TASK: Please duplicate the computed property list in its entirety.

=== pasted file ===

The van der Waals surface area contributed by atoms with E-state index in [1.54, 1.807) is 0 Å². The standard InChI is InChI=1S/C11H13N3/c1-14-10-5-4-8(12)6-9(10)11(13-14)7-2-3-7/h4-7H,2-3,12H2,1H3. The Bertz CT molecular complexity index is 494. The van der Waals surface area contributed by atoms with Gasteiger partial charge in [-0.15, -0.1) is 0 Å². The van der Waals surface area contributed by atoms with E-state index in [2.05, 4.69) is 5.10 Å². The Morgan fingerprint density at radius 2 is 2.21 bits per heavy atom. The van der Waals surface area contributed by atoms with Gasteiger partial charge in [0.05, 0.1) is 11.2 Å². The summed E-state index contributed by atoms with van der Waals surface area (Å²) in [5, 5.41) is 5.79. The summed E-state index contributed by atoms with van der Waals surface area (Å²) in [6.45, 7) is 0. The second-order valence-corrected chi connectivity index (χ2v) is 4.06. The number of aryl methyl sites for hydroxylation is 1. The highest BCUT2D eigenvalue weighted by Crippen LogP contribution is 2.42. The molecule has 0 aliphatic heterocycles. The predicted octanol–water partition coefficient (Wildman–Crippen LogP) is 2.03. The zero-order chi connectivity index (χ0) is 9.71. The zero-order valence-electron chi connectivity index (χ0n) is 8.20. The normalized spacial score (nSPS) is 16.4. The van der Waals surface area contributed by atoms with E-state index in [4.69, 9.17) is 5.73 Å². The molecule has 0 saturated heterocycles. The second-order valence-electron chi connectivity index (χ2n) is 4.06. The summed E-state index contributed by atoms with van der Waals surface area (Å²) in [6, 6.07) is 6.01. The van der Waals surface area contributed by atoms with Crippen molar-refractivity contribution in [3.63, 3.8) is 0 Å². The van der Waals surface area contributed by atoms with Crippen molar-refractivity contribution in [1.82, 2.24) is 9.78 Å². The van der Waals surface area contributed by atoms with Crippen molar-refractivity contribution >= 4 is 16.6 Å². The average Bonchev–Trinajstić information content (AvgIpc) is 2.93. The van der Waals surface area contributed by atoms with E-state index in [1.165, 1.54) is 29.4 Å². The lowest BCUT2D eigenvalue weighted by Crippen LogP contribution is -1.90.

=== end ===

The van der Waals surface area contributed by atoms with E-state index in [1.54, 1.807) is 0 Å². The standard InChI is InChI=1S/C11H13N3/c1-14-10-5-4-8(12)6-9(10)11(13-14)7-2-3-7/h4-7H,2-3,12H2,1H3. The Bertz CT molecular complexity index is 494. The van der Waals surface area contributed by atoms with Gasteiger partial charge in [-0.15, -0.1) is 0 Å². The van der Waals surface area contributed by atoms with E-state index in [2.05, 4.69) is 5.10 Å². The Morgan fingerprint density at radius 2 is 2.21 bits per heavy atom. The van der Waals surface area contributed by atoms with Gasteiger partial charge in [0.05, 0.1) is 11.2 Å². The summed E-state index contributed by atoms with van der Waals surface area (Å²) in [5, 5.41) is 5.79. The summed E-state index contributed by atoms with van der Waals surface area (Å²) in [6.45, 7) is 0. The second-order valence-corrected chi connectivity index (χ2v) is 4.06. The number of aryl methyl sites for hydroxylation is 1. The highest BCUT2D eigenvalue weighted by Crippen LogP contribution is 2.42. The molecule has 0 aliphatic heterocycles. The predicted octanol–water partition coefficient (Wildman–Crippen LogP) is 2.03. The zero-order chi connectivity index (χ0) is 9.71. The zero-order valence-electron chi connectivity index (χ0n) is 8.20. The normalized spacial score (nSPS) is 16.4. The van der Waals surface area contributed by atoms with E-state index in [4.69, 9.17) is 5.73 Å². The molecule has 0 saturated heterocycles. The second-order valence-electron chi connectivity index (χ2n) is 4.06. The summed E-state index contributed by atoms with van der Waals surface area (Å²) in [6, 6.07) is 6.01. The van der Waals surface area contributed by atoms with Crippen molar-refractivity contribution in [3.63, 3.8) is 0 Å². The van der Waals surface area contributed by atoms with Crippen molar-refractivity contribution in [1.82, 2.24) is 9.78 Å². The van der Waals surface area contributed by atoms with Crippen molar-refractivity contribution >= 4 is 16.6 Å². The average Bonchev–Trinajstić information content (AvgIpc) is 2.93. The van der Waals surface area contributed by atoms with E-state index in [1.165, 1.54) is 29.4 Å². The lowest BCUT2D eigenvalue weighted by Crippen LogP contribution is -1.90.